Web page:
The detected gap regions will either be true positive gaps, meaning there is no tree in that location, or a false positive gap, meaning there is a tree on the location that was not detected by the neural network (false negative tree detection). The gap regions were selected and isolated to be analyzed again by the neural network on a lower detection threshold, since these locations likely contain trees. A threshold of 0.001 was set after trial-and-error tests. This process helps to reduce tree false detections on maps.

2.2.5. Calculate Individual Tree’s Canopy Area and NDVI

The Normalized Difference Vegetation Index (NDVI) was shown to be a great indicator of vegetation cover and vegetation biomass, hence, it was chosen as an example of an individual tree index generated by the proposed algorithm (technique). Analyzing individual pixel NDVI value inside the predicted tree locations, the algorithm can differentiate between canopy and soil pixels inside the “tree detected area” (e.g., rectangular in Figure 7). NDVI is calculated using red and near-infrared channels. Figure 7 shows calculated NDVI values and detected tree’s locations (as a rectangle).
An image segmentation process was developed to distinguish canopy pixels from soil pixels. First, the average NDVI value (Avg) for a selected region (n pixels) was calculated according to Equation (1). Then, individual pixels were compared to the obtained region average value for classification into “soil” or “tree canopy”. An empirical threshold of 0.85 was applied to the segmentation. Figure 8 presents a workflow representation of NDVI image segmentation method and Figure 9 shows an example of the obtained canopy area using this method.
Avg = 1 n NDVI n

3. Evaluation Metrics

3.1. Tree and Tree Gap Detection

To evaluate the performance of the proposed technique and process, an experiment was conducted on the selected study area. A ground truth tree map was developed by manually examining every visually observable tree on all the 37 rows of the maps. A total of 4931 trees were located. Tree gaps were also manually located on maps (total of 112 tree gaps). Every detected tree and gap were compared to the ground-truth in terms of true positives (TP) (correct object detection), false positives (FP) (incorrectly detected object; a commission error), false negatives (FN) (an object is missed; an omission error), and common evaluation statistics for binary classification. Precision (P), recall (R), and F-score (F) were then calculated for both tree and gap detections. Precision describes the correctness of detected target and how well the system dealt with false positives (Equation (2)); recall describes the detection sensitivity, how well the algorithm dealt with false negatives (Equation (3)); and F-score is the harmonic mean of both precision and recall, an overall accuracy considering both terms (Equation (4)). The three metrics (P, R, and F) were calculated for the detection in two cases: (i) After the first convolutional neural network detection, and (ii) after the second detection refinement, to better analyze the accuracy of each step of the process.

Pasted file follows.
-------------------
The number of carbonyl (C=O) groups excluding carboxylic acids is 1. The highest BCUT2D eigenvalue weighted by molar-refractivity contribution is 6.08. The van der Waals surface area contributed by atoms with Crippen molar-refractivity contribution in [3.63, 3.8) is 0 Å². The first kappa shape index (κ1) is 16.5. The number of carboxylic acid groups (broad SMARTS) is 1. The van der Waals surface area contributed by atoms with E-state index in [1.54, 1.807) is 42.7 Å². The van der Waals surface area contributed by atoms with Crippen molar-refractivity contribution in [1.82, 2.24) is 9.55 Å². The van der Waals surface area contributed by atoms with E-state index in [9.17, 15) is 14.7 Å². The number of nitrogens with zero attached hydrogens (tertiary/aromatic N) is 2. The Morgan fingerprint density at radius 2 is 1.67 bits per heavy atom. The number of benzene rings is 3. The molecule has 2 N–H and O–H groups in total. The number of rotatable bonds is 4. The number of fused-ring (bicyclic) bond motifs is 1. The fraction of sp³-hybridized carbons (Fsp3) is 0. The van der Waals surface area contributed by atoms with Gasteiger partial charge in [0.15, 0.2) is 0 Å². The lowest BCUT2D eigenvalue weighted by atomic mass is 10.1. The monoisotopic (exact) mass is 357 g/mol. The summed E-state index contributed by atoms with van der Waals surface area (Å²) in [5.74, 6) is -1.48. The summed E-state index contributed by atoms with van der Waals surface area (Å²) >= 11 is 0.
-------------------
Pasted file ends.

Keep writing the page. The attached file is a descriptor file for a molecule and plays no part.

P = TP/(TP + FP),
R = TP/(TP + FN),
F = (2 × P × R)/(P + R).

3.2. Tree Canopy Area Estimation

Tree canopy area estimation was evaluated by manually measuring canopy dimensions in the field and comparing with the proposed technique’s detected area. Manual measurements were taken on 20 different trees (randomly chosen) using a measuring tape to get two dimensions of the tree canopy (as a rectangle). A calibration board of 0.61 × 0.91 m (2 × 3 ft) was placed on the field before flying the UAV to calculate the pixel size on the maps. The algorithm’s detected canopy areas were analyzed by counting the pixels on two different cases: (i) The rectangle regions of trees detected by the neural-network (before the NDVI-based image segmentation process; e.g., Figure 7), and (ii) after the NDVI-based image segmentation process, resulting in a nonrectangular shaped region (e.g., Figure 9). It is important to note that the ground truth measurement only takes two dimensions into considerations, while the algorithm’s NDVI image segmentation can take any shape into consideration, thus being, in theory, more precise than the ground-truth measurements. Other methods to manually measure canopy area in different shapes were impractical for this study.

3.3. Statistical Indices Comparison Between Two Citrus Rootstocks

In order to evaluate the performance of this automated technique and to analyze and compare data from two different citrus tree rootstocks in a map, a statistical analysis was conducted. The analyzed rootstocks were: (i) SORP+SH-991, and (ii) X639. The regions of each tree rootstock were located and their positions were marked on the map. The regions were divided into blocks of the same rootstock (Figure 10). Blue regions consist of 28 blocks of trees of rootstock SORP+SH-991 and red regions consists of 15 blocks of trees of rootstock X639. Statistical data for individual trees in both regions were generated by the developed algorithm in terms of: (i) Canopy area, (ii) NDVI, and (iii) NIR/Red index.

4. Results

4.1. Tree Detections

A generated tree detection map is presented in Figure 11. This map includes number of detected trees and their canopy size, tree gaps, as well as field analytics (e.g., distance between rows, distance between trees, and distance between blocks of trees). The results for tree detection on the RNB map after the first convolutional neural network detection and after the second detection refinement are shown in Table 1. Tree gap detections are shown in Table 2.